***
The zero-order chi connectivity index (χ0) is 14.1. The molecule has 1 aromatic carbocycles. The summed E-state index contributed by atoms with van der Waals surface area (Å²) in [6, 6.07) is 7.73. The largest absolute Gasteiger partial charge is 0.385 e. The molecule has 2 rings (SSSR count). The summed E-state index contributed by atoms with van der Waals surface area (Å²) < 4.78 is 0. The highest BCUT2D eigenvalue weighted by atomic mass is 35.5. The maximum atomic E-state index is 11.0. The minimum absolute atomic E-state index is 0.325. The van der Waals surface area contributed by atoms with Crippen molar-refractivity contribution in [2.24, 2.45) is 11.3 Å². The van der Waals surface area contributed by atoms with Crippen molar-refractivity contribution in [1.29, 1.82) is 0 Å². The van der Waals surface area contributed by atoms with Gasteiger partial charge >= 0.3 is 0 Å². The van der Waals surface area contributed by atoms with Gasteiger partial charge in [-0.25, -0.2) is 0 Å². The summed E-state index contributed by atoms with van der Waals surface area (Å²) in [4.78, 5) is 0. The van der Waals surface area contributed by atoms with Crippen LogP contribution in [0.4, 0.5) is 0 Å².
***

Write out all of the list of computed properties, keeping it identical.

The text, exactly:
The zero-order chi connectivity index (χ0) is 14.1. The molecule has 1 aromatic carbocycles. The summed E-state index contributed by atoms with van der Waals surface area (Å²) in [6, 6.07) is 7.73. The largest absolute Gasteiger partial charge is 0.385 e. The molecule has 2 rings (SSSR count). The summed E-state index contributed by atoms with van der Waals surface area (Å²) < 4.78 is 0. The highest BCUT2D eigenvalue weighted by atomic mass is 35.5. The maximum atomic E-state index is 11.0. The minimum absolute atomic E-state index is 0.325. The van der Waals surface area contributed by atoms with Crippen molar-refractivity contribution in [2.24, 2.45) is 11.3 Å². The van der Waals surface area contributed by atoms with Crippen molar-refractivity contribution in [1.29, 1.82) is 0 Å². The van der Waals surface area contributed by atoms with Gasteiger partial charge >= 0.3 is 0 Å². The van der Waals surface area contributed by atoms with Gasteiger partial charge in [-0.25, -0.2) is 0 Å². The summed E-state index contributed by atoms with van der Waals surface area (Å²) in [4.78, 5) is 0. The van der Waals surface area contributed by atoms with Crippen LogP contribution in [0.4, 0.5) is 0 Å².